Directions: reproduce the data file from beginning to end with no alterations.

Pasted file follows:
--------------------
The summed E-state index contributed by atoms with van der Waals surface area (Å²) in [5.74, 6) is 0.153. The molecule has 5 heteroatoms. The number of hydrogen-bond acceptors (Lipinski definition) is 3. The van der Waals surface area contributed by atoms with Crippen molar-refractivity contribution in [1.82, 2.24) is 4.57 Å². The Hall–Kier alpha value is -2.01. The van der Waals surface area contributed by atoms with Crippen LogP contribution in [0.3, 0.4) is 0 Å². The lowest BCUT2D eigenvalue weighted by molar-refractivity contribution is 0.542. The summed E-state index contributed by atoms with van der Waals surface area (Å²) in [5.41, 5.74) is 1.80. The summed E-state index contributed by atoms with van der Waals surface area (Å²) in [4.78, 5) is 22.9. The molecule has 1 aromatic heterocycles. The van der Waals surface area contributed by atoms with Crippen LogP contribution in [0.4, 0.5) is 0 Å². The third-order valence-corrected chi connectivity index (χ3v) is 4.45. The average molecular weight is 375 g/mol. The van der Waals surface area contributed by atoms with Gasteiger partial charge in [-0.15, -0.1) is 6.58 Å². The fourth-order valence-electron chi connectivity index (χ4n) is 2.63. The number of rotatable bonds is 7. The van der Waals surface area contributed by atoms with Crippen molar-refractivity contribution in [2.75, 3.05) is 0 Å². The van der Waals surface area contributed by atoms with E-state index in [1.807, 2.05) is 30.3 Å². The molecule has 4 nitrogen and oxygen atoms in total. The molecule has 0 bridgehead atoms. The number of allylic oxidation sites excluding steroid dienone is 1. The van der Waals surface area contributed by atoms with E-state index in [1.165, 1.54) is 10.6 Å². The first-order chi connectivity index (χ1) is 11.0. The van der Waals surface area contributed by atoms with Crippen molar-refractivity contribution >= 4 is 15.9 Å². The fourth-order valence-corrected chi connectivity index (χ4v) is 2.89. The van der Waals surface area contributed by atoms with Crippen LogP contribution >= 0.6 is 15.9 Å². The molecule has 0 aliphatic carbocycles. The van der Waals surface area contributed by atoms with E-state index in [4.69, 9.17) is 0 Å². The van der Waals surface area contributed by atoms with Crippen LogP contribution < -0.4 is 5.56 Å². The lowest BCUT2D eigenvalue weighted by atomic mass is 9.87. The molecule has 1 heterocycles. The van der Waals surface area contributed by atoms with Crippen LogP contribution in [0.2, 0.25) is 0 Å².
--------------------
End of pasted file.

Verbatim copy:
The summed E-state index contributed by atoms with van der Waals surface area (Å²) in [5.74, 6) is 0.153. The molecule has 5 heteroatoms. The number of hydrogen-bond acceptors (Lipinski definition) is 3. The van der Waals surface area contributed by atoms with Crippen molar-refractivity contribution in [1.82, 2.24) is 4.57 Å². The Hall–Kier alpha value is -2.01. The van der Waals surface area contributed by atoms with Crippen LogP contribution in [0.3, 0.4) is 0 Å². The lowest BCUT2D eigenvalue weighted by molar-refractivity contribution is 0.542. The summed E-state index contributed by atoms with van der Waals surface area (Å²) in [5.41, 5.74) is 1.80. The summed E-state index contributed by atoms with van der Waals surface area (Å²) in [4.78, 5) is 22.9. The molecule has 1 aromatic heterocycles. The van der Waals surface area contributed by atoms with Crippen LogP contribution in [0.4, 0.5) is 0 Å². The third-order valence-corrected chi connectivity index (χ3v) is 4.45. The average molecular weight is 375 g/mol. The van der Waals surface area contributed by atoms with Gasteiger partial charge in [-0.15, -0.1) is 6.58 Å². The fourth-order valence-electron chi connectivity index (χ4n) is 2.63. The number of rotatable bonds is 7. The van der Waals surface area contributed by atoms with Crippen molar-refractivity contribution in [2.75, 3.05) is 0 Å². The van der Waals surface area contributed by atoms with E-state index in [1.807, 2.05) is 30.3 Å². The molecule has 4 nitrogen and oxygen atoms in total. The molecule has 0 bridgehead atoms. The number of allylic oxidation sites excluding steroid dienone is 1. The van der Waals surface area contributed by atoms with E-state index in [1.165, 1.54) is 10.6 Å². The first-order chi connectivity index (χ1) is 11.0. The van der Waals surface area contributed by atoms with Crippen molar-refractivity contribution >= 4 is 15.9 Å². The fourth-order valence-corrected chi connectivity index (χ4v) is 2.89. The van der Waals surface area contributed by atoms with Crippen LogP contribution >= 0.6 is 15.9 Å². The molecule has 0 aliphatic carbocycles. The van der Waals surface area contributed by atoms with E-state index in [4.69, 9.17) is 0 Å². The van der Waals surface area contributed by atoms with Crippen LogP contribution < -0.4 is 5.56 Å². The lowest BCUT2D eigenvalue weighted by atomic mass is 9.87. The molecule has 1 heterocycles. The van der Waals surface area contributed by atoms with Crippen LogP contribution in [0.2, 0.25) is 0 Å².